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Opinions of Sunday, 10 May 2009

Columnist: Adofo, Rockson

How safe is the Sachet "Pure Water?"

The "sachet pure water" on rampant sale in the streets, and on the roads, and in the shops in Ghana may not be pure after all. May I ask if the numerous manufacturers of Pure Water in Ghana have all been approved by the Ghana Food and Standard Board? If they have, how did the Ghana Food & Standard Board go about such approvals? Were their mini-factories for the production of the water visited by qualified agents of the Board? Have they approved of the environment and the conditions under which each manufacturer produces their pure water? Were samples of their products taken to the laboratory to be tested to ensure they are healthy and good for human consumption? How often are surprise checks made to the "Pure water" production centres to investigate the method of their production and the purity of the product?

The pure water from my personal investigations conducted by interviewing some patients indicates that it poses greater health hazard to the people of Ghana. It is the greater, if not the greatest, contributor to the frequent typhoid fever tormenting Ghanaians of late. It therefore stands to reason that the production of the water, and the water itself, be subjected to stringent health and safety test before the seal of approval is given by the Ghana Food & Standard Board.

Many manufacturers dig wells anyhow and anywhere, to start producing the supposed pure water which is but never pure. They dig wells at insanitary places; not far from overflowing gutters. Wherever they think to reach the water table quicker, irrespective of its unsanitary conditions, the factory is set up. The water in many cases is germ-infested, raising a cause for alarm. How does the changing of the filters which though never in anyway kill the germs monitored?

How long can the water be stored outside the shops in such extremely warm/hot climatic conditions? What is the cause for the sliminess of some of the sachet waters? That is, the sometimes thick sticky slippery substance in the interior of the plastic sachet when you feel it or slit it up? This can give rise to one getting infected somehow when the water is drunk.

I understand some hospitals and clinics are aware of the dangers inherent in drinking the pure water. What statistics on this causing typhoid fever have they passed on to the Ghana Medical Council/Association if there exists any? Have they notified the Minister of Health about their concerns on the dominant sale of pure water with its concomitant health risks in Ghana? If affirmatively answered, what are the relevant authorities doing to arrest the escalation of its lethal risk to the consuming public? The incidents of typhoid fever are now on the rise, being one of the major diseases killing people in Ghana. It is attracted through the consumption of contaminated water or food.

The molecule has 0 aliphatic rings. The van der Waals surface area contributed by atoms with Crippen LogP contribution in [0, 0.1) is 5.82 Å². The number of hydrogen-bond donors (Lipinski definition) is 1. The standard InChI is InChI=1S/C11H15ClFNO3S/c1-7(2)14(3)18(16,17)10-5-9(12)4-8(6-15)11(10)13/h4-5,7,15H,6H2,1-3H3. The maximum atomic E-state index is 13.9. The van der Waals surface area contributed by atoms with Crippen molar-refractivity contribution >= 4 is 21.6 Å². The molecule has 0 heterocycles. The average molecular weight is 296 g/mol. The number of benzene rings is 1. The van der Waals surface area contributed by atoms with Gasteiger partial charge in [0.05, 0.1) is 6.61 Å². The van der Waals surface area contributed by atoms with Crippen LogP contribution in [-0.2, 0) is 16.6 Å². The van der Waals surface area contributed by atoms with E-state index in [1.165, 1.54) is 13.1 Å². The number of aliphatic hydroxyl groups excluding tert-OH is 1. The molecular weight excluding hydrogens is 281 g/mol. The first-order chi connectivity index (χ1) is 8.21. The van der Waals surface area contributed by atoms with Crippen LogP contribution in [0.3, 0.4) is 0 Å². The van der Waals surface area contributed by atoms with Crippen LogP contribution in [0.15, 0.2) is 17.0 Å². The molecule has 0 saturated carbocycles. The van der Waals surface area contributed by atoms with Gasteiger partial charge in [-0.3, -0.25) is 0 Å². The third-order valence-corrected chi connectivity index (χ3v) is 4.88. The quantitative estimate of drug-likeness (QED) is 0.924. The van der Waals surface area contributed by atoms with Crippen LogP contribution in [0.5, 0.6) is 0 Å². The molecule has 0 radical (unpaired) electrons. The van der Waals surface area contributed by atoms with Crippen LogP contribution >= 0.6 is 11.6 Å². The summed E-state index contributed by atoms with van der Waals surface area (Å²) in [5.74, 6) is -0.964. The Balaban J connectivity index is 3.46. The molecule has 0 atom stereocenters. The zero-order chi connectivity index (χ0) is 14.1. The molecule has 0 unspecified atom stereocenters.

I suggest the production of the pure water is strictly regulated. Its expiry date must be revisited considering the insalubrious and the harsh climatic conditions of its conservation. The bottled "Voltic" mineral water has not the problems identified with the sachet pure water, why? That one is produced under different healthy conditions by responsible manufacturers. They are not like those individuals aspiring to get rich quick by taking after quick-fix factors; entering into cost effective and easily produced pure water requiring not much capital outlay. I believe chemically treated pipe borne water is a ten times better than the said pure water. Then again, some water pipes or conduits pass through stinking flowing gutters. This is a common sight, especially in Accra. The pipe water stands to be contaminated when the pipe gets burst somehow, allowing the dirty gutter water through to people's homes.

Please Medical doctors and Ghana Food & Standard Board advise us on this health scare situation. Ban any pure water undertaking that does not meet stricter Health & Safety requirements. If the attraction/fountain waters in public places especially parks, in London, can be regularly tested against possible contamination and infection, why then not the pure water that we consume in Ghana?

I cannot keep all of my anger at the impurity of what is supposed to be pure bottled up inside me. Finally, I will admonish as many people as possible, to stay away from the consumption of "pure water" until the doctors and the Ghana Food & Standard Board have come out with safer guidelines.

"Prevention is better than cure"

Rockson Adofo, London